Marion was charged with the offence of wilful damage, and Victor was charged with aiding and abetting. At her hearing at Bow Street magistrates, Marion stated that her actions had a political motive and that she did not consider her actions to have caused damage to the House of Commons. She stated, “I wrote those words as they were in danger of being forgotten by our legislators, and because I intended that they should be indelible.” (Votes for Women, 9 July 1909)
Marion was convicted of wilful damage and given a fine of £5 in addition to the cost to repair the damage. After refusing to pay the fine, she was sentenced to one month in Holloway Prison, on 2 July 1909. It was during this prison sentence that Marion would use the hunger strike as a form of protest against being placed in the Second Division despite considering herself a political prisoner (political prisoners were placed in the First Division, which allowed prisoners different rights to those in other divisions. Suffragettes were not placed in the First Division despite being political prisoners). She was inspired by reading about Tsarist prisoners in Russia using this tactic, and on the 5 of July she petitioned the Governor of Holloway Prison; “I claim the right to be recognised by all civilised nations that a person imprisoned for a political offence should have first division treatment; and as a matter of principle, not only for my own sake but for the sake of others who may come after me, I am now refusing food until this matter is settled to my satisfaction.” (Spartacus Educational).
After being denied First Division treatment, Marion, then in her mid-40s, went on hunger strike. When encouraged not to by Governor of Holloway Prison, Marion replied that if she died as a result, it would be “a great thing for the cause, as all England would rise if a Suffragette died in Holloway Prison”(Letter from 1914 FMP Suffragette Collection). The Governor and Prison Commissioner were afraid that Marion would die and become a martyr and genuinely believed that her idea would help the cause. Forcible feeding was not used on Marion due to her health, and she was discharged on the 8 of July 1909, after 91 hours of fasting.
This tactic was soon taken up by all suffragettes in prison. The government was unwilling to release all hunger striking suffragettes, so forcible feeding was introduced. This was protested due the torturous nature and health risks associated with it. Suffragettes, including Marion Wallace Dunlop, asked high ranking Church of England clergy to help stop the practice of forcible feeding, with many Bishops holding influential positions in the House of Lords, however they refused.
Marion and Mary Richardson, went to the Bishop of London’s house on 10 February 1914 to protest at his ‘misleading’ report of an interview with Miss Phyllis Brady and Miss Kitty Marion, regarding the effects of forcible feeding. Although they were refused admission at first, Marion and Mary were both interviewed by the Bishop of London later that evening and the Bishop promised to send a memorandum on the question of force feeding to the Home Secretary.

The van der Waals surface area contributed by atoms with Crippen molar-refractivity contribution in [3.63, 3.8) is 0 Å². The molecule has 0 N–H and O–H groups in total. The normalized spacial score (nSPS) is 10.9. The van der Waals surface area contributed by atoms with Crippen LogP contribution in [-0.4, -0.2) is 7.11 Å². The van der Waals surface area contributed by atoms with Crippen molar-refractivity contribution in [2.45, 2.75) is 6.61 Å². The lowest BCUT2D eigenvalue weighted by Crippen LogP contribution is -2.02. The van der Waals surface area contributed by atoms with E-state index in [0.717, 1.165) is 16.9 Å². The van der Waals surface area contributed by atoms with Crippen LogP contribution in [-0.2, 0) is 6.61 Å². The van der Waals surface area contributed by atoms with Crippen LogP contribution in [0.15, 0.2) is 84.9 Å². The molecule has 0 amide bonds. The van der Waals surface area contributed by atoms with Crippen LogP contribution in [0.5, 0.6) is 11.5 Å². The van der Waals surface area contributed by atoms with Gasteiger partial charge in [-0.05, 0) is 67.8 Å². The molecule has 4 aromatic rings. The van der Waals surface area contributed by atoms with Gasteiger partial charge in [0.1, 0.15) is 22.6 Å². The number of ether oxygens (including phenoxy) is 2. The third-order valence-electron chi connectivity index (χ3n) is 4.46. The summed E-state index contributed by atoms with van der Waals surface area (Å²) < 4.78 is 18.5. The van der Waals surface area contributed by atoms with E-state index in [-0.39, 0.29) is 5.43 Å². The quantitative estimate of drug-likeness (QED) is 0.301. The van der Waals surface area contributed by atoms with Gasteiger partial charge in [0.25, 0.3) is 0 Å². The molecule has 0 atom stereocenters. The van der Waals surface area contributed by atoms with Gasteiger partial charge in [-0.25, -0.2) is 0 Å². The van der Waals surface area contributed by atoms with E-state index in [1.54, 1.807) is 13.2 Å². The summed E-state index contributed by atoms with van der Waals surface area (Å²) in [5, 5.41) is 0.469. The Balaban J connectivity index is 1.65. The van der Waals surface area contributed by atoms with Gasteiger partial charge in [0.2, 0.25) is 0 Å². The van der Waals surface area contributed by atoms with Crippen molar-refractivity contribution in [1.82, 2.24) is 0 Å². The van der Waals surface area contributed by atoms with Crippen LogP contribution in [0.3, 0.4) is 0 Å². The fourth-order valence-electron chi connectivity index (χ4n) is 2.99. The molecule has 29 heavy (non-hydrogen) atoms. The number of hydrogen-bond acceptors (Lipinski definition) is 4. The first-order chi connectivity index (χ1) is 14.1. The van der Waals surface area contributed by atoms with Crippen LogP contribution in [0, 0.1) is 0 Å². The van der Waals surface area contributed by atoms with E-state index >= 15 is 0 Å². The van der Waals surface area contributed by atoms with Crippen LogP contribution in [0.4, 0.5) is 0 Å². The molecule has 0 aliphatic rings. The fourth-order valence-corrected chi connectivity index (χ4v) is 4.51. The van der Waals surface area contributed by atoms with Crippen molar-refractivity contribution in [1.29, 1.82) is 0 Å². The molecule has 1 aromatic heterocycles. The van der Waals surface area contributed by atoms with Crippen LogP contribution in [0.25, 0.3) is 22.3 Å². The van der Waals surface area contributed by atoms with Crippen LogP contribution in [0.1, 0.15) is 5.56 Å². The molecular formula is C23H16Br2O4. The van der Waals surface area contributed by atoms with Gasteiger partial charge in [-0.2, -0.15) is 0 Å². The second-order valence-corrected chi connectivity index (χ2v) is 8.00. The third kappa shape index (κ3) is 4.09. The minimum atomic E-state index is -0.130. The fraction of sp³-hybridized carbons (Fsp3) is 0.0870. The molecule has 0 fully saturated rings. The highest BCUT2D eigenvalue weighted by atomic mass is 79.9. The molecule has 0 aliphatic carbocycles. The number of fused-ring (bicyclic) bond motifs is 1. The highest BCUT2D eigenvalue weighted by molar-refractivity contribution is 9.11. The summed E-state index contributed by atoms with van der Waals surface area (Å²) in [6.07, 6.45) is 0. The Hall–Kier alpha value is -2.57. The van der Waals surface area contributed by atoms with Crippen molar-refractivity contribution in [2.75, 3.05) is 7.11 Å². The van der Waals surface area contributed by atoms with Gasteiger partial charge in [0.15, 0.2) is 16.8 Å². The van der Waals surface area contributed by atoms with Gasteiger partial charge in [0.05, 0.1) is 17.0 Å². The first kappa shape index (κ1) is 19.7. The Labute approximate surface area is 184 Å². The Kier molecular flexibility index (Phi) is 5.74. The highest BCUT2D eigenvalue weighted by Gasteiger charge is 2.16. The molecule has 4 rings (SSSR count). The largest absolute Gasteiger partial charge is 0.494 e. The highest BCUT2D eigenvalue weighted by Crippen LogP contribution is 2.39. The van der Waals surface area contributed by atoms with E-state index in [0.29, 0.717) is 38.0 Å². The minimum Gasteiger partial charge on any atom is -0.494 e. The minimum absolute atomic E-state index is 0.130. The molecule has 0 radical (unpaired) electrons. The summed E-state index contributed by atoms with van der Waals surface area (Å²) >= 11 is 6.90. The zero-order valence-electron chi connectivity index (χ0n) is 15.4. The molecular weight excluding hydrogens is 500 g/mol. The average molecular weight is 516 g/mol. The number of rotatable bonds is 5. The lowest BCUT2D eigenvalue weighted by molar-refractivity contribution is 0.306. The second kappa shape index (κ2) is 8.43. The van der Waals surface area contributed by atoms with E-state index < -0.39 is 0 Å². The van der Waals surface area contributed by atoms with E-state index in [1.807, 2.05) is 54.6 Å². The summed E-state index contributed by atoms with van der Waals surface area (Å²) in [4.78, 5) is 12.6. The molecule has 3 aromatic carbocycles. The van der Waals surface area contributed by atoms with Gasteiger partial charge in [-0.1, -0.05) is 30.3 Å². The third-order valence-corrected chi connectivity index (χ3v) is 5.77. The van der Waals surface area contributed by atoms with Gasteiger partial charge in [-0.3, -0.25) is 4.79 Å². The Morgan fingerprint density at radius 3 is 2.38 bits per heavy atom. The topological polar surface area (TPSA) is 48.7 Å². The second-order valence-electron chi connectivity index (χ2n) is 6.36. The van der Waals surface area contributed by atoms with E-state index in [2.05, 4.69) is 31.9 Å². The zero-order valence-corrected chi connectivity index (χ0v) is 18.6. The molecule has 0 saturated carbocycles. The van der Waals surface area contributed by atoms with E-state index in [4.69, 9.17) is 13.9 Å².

In June 1910, Marion was invited to Eagle House, home to Colonel Linley Blathwayt, whose wife and daughter were suffragettes. Eagle House was known at the time as the “Suffragette’s Rest”, and between 1909 and 1911, trees were planted on the grounds to commemorate individual suffragettes. During her visit, a Tsuga Mertensiana (an evergreen mountain hemlock) was planted in Marion’s honour.
In 1911, Marion moved to Peaslake, in the Surrey Hills, to a cottage on Mackie’s Hill. During the First World War, she adopted a young girl called Dawn. Marion was a pallbearer at Emmeline Pankhurst’s funeral in 1928, and took care of her adopted daugher, Flora Mary Gordon, for a short time after her death. In the 1939 register, there Aylingh Milne, born on 21 August 1916, was living with Marion, and her occupation listed as ‘unpaid domestic duties’. Harry Daley of Dorking (1901-1971), then a delivery boy for Kingham’s Grovers in Dorking, recalls seeing Marion at her home: “Miss Wallace Dunlop, the suffragette, impressive in tweeds and a no-nonsense manner, with her pretty niece and comparatively dim companion, all painting on their easels at the edge of the sunlit common outside their cottage, became a well-known sight and a vivid memory”. (From Harry Daley’s memoirs, ‘Dorking 1916-1925’, p.11, SHC ref 7832/3).
Marion died on the 12 September 1942, at Mount Alvernia Nursing Home, Guilford.
Contributed by Katie Kerr, ‘The March of the Women’ project volunteer.
British Newspaper Archive
Votes for Women, 2 July 1908, The Militant Demonstrations
Votes for Women, 6 August 1908
Votes for Women, 26 November 1908
Votes for Women, 2 July 1909
Votes for Women, 9 July 1909, “The Writing on the Wall”
Votes for Women, 10 June 1910
Votes for Women, 24 June 1910
The Suffragette, 14 February 1913
The Suffragette, 13 February 1914
The Suffragette, 20 March 1914
The Dundee Courier, 1 July 1908
The Sheffield Independent, 23 November 1908
Purvis, June (2017). Christabel Pankhurst: A Biography. Routledge.
Overton, Jenny Margaret Mary and Mant, Joan (1998). Suffragette Nest: Peaslake, 1910 and After. Hazeltree Publishing.